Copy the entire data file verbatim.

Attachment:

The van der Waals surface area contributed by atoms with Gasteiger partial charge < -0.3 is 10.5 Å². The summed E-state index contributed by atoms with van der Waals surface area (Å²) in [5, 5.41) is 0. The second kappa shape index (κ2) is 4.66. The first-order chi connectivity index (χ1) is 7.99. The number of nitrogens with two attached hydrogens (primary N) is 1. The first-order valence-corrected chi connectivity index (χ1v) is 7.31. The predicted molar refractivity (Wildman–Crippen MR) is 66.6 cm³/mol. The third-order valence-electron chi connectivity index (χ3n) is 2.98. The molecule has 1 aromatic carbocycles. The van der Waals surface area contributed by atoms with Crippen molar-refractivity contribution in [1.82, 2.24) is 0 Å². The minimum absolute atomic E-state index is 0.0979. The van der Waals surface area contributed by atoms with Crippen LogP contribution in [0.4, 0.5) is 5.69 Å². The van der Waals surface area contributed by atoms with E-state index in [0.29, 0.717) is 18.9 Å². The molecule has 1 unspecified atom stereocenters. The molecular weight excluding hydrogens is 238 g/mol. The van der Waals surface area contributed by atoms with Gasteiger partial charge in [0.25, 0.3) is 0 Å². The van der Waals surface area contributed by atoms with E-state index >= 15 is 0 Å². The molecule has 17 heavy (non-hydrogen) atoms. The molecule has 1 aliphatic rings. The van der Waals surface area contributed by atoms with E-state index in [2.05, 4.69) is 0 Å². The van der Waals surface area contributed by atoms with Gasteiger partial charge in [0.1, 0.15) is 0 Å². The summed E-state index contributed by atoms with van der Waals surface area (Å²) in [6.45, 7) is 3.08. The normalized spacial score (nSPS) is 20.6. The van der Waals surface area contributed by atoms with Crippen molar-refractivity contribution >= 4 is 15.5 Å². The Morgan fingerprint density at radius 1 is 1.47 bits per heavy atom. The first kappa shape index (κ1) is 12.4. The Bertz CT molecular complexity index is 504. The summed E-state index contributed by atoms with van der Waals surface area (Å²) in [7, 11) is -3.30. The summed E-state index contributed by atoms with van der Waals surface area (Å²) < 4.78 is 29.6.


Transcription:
The van der Waals surface area contributed by atoms with Gasteiger partial charge < -0.3 is 10.5 Å². The summed E-state index contributed by atoms with van der Waals surface area (Å²) in [5, 5.41) is 0. The second kappa shape index (κ2) is 4.66. The first-order chi connectivity index (χ1) is 7.99. The number of nitrogens with two attached hydrogens (primary N) is 1. The first-order valence-corrected chi connectivity index (χ1v) is 7.31. The predicted molar refractivity (Wildman–Crippen MR) is 66.6 cm³/mol. The third-order valence-electron chi connectivity index (χ3n) is 2.98. The molecule has 1 aromatic carbocycles. The van der Waals surface area contributed by atoms with Crippen molar-refractivity contribution in [1.82, 2.24) is 0 Å². The minimum absolute atomic E-state index is 0.0979. The van der Waals surface area contributed by atoms with Crippen LogP contribution in [0.4, 0.5) is 5.69 Å². The van der Waals surface area contributed by atoms with E-state index in [0.29, 0.717) is 18.9 Å². The molecule has 1 unspecified atom stereocenters. The molecular weight excluding hydrogens is 238 g/mol. The van der Waals surface area contributed by atoms with Gasteiger partial charge in [0.25, 0.3) is 0 Å². The van der Waals surface area contributed by atoms with E-state index >= 15 is 0 Å². The molecule has 17 heavy (non-hydrogen) atoms. The molecule has 1 aliphatic rings. The van der Waals surface area contributed by atoms with E-state index in [2.05, 4.69) is 0 Å². The van der Waals surface area contributed by atoms with Gasteiger partial charge in [0.1, 0.15) is 0 Å². The summed E-state index contributed by atoms with van der Waals surface area (Å²) in [6.45, 7) is 3.08. The normalized spacial score (nSPS) is 20.6. The van der Waals surface area contributed by atoms with Crippen molar-refractivity contribution >= 4 is 15.5 Å². The Morgan fingerprint density at radius 1 is 1.47 bits per heavy atom. The first kappa shape index (κ1) is 12.4. The Bertz CT molecular complexity index is 504. The summed E-state index contributed by atoms with van der Waals surface area (Å²) in [7, 11) is -3.30. The summed E-state index contributed by atoms with van der Waals surface area (Å²) < 4.78 is 29.6.